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March 2010

Boy A

cast: Andrew Garfield, Peter Mullan, Siobhan Finneran, Shaun Evans, and Katie Lyons

director: John Crowley

102 minutes (15) 2007
widescreen ratio 1.78:1
Optimum DVD Region 2 retail

RATING: 6/10
review by Gary Couzens

Boy A
SPOILER ALERT!
Two schoolboys, Eric Wilson (Alfie Owen) and Philip Craig (Taylor Doherty), were convicted for the murder of a classmate, Jennifer Milton. Now, seven years later, Philip is dead - we don't find out how - and Eric comes up for release. With the aid of care worker Terry (Peter Mullan), Eric (now played by Andrew Garfield) has a new name, Jack Burridge. A new town, a new job, a new girlfriend in the shape of Michelle (Katie Lyons)... but an act of charity brings attention to himself and questions begin to be asked as to who 'Jack' really is...

Given the media coverage of the rehabilitation of children who murdered other children, for example the two killers in the James Bulger case, it's not surprising that writers explore such themes in fiction. I haven't read the Jonathan Trigell novel on which Boy A is based, but I have read Anne Cassidy's 2004 young-adult novel Looking for JJ, which fudges its premise in a similarly to the film of Boy A.

Boy A was shot on film although it premiered on television in the UK: it had a cinema release elsewhere. There's no doubt that it's well made (with some notably shadowy lighting from Rob Hardy) and the acting is excellent. (Andrew Garfield won several awards for this performance.) The script, by Mark O'Rowe, has some false notes in the shape of some less-than-convincing dialogue. However, I found this film uncomfortably manipulative in its playing for sympathy for Eric/ Jack. I can't detail my misgivings without revealing some major plot spoilers. If you don't want to read them, please skip to the final paragraph of this review.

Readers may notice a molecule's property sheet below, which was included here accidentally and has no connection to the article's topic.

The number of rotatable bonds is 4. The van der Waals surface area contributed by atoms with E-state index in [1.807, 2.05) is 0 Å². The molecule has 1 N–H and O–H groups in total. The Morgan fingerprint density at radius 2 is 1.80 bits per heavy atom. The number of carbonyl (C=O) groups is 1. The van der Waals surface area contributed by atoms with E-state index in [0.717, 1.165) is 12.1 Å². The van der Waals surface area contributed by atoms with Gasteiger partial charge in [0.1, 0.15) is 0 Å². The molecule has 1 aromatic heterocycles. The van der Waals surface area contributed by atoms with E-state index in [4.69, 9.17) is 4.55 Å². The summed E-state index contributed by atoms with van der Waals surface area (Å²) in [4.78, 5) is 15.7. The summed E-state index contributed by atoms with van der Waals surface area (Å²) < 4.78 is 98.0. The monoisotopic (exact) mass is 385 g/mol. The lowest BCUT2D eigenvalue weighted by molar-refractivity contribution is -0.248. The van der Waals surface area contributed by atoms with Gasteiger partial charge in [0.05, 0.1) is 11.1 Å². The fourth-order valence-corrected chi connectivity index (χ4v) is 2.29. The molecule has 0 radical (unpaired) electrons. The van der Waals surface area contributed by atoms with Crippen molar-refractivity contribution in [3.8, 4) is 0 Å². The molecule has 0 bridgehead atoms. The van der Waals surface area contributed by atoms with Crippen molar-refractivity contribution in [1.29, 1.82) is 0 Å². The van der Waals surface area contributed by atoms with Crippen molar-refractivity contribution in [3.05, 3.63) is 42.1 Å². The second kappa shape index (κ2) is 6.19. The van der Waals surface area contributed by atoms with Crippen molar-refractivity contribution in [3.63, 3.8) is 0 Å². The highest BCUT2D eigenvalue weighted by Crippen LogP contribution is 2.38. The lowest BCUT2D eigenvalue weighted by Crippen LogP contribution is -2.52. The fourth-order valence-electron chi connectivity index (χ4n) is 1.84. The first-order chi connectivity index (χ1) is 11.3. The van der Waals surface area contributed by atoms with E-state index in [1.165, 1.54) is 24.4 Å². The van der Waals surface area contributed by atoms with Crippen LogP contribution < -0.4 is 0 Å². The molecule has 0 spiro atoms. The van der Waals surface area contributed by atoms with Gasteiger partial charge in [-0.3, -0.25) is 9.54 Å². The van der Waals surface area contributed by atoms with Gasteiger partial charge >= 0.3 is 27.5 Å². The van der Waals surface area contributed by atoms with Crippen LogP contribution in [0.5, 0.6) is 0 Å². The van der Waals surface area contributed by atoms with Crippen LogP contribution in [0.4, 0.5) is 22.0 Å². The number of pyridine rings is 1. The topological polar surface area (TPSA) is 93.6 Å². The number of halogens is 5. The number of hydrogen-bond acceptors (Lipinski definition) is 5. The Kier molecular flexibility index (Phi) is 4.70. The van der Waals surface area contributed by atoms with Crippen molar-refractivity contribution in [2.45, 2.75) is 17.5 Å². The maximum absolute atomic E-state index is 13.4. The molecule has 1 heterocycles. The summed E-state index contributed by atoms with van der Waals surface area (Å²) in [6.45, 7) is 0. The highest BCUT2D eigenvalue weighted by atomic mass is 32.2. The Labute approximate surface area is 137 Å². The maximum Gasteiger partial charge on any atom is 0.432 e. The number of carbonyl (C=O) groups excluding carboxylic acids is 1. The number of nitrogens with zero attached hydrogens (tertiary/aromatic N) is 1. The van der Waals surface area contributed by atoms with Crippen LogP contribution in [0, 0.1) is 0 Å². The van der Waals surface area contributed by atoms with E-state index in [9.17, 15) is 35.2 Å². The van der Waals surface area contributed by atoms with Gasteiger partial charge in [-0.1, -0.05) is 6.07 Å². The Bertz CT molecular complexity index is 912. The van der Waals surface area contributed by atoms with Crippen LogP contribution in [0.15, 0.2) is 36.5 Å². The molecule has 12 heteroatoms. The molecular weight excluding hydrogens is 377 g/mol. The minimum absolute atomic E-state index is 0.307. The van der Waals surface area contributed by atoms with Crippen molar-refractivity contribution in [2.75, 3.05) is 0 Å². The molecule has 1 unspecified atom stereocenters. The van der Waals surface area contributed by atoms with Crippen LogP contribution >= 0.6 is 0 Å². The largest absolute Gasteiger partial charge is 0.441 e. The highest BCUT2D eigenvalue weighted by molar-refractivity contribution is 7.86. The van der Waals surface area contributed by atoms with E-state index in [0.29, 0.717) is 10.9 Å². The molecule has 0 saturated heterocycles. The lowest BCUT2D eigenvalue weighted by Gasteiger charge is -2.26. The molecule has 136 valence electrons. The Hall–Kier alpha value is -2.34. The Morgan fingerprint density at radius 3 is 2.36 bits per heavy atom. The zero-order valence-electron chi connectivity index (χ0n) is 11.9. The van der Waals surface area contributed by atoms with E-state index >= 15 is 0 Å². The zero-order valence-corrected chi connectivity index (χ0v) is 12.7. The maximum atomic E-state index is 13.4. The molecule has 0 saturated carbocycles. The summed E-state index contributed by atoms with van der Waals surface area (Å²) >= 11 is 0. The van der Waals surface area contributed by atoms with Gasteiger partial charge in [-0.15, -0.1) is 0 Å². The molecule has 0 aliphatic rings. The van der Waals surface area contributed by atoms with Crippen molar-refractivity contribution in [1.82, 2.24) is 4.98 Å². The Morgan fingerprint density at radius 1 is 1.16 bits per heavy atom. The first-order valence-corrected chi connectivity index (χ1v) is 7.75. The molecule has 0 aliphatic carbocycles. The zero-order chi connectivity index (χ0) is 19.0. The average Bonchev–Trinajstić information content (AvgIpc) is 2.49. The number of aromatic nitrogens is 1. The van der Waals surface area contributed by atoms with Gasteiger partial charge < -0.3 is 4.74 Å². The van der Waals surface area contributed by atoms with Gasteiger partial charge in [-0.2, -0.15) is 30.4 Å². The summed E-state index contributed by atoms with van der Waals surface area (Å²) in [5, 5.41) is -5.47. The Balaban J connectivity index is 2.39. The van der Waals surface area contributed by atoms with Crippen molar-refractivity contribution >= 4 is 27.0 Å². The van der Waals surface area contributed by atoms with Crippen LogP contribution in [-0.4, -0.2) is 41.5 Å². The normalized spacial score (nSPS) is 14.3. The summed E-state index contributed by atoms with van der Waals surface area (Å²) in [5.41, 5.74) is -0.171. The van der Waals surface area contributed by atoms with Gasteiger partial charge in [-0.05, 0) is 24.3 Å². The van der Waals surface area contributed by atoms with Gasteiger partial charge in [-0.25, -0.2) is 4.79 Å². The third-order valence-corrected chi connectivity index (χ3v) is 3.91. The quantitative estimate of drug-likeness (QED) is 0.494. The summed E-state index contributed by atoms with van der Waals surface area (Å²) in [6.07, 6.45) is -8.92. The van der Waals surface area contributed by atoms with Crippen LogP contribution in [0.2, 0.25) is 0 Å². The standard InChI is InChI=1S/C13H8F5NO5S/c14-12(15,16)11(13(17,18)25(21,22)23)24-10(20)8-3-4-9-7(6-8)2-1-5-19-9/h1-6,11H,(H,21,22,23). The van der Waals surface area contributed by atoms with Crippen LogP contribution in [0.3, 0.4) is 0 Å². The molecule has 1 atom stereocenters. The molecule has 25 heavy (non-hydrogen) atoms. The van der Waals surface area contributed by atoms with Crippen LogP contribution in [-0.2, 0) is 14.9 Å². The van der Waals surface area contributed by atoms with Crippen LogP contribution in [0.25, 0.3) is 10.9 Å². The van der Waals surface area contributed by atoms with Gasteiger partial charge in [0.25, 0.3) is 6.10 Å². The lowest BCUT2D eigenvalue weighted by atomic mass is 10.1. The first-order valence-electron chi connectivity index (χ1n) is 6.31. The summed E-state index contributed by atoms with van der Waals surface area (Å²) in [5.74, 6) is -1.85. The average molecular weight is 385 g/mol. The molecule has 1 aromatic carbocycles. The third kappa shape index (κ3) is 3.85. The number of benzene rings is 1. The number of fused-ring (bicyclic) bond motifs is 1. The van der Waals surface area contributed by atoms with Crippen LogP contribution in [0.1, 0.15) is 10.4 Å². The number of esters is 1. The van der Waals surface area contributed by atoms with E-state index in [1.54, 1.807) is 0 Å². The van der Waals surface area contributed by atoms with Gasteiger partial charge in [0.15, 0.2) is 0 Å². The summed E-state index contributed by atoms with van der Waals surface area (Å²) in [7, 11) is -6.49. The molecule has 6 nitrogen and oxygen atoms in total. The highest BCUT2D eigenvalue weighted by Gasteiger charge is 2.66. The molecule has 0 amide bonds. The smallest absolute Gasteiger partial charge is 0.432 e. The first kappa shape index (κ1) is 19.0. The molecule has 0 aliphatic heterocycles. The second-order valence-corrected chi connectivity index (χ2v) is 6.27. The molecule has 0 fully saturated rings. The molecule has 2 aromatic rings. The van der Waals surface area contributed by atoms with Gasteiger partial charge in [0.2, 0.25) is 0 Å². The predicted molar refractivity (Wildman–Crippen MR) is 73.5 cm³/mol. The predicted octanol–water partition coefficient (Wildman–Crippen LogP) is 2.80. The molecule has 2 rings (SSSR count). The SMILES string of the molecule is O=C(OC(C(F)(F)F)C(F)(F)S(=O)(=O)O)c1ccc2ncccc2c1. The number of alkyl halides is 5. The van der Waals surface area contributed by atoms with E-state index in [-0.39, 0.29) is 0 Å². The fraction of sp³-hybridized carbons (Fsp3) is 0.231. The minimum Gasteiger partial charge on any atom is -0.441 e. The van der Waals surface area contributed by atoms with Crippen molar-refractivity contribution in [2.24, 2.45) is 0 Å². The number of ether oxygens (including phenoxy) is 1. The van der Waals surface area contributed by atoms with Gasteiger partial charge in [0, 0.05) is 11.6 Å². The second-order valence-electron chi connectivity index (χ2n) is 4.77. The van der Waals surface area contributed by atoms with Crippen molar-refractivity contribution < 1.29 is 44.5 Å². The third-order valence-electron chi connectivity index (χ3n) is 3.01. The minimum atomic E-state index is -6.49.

As Jack attempts to build a new life, the events of the past unfold in flashback. It isn't subtle: a remark about "falling under bad influence" cuts to a shot of lonely Eric playing with his only friend Philip. It's not long before some warning notes are sounded: Philip likes playing such games as throwing bottles at passing cars, bunking off school, fighting bullies, and shoplifting. He's also an abuse victim, having been repeatedly buggered by his brother (which he describes in some therapy-speak which is unconvincing coming from the mouth of a 17-year-old).

Then he fishes an eel out of the river and brutally kills it. The next flashback is a courtroom scene where the prosecuting counsel describes both boys as evil and deserving of being locked away for as long as legally possible. The murder scene is held to near the end of the film, out of sequence... and it becomes clear that the murder is all Philip's work. The scene ends with Eric bewilderedly holding a Stanley knife while Jennifer screams off-screen. So he's not a killer after all. And the real killer is conveniently dead. So this film has set up a premise then ducked out of actually dealing with it.

Optimum's DVD is encoded for Region 2 only. The transfer is in a ratio of 1.78:1 and anamorphically enhanced. The soundtrack is available in Dolby digital 5.1 and Dolby surround. The former comes into its own with some heavy bass in a nightclub scene and some directional sounds during a rollercoaster ride. The extras are the trailer and a 15-minute interview with the director. This is done EPK style with text questions appearing on screen, followed by video of Connolly's answers.



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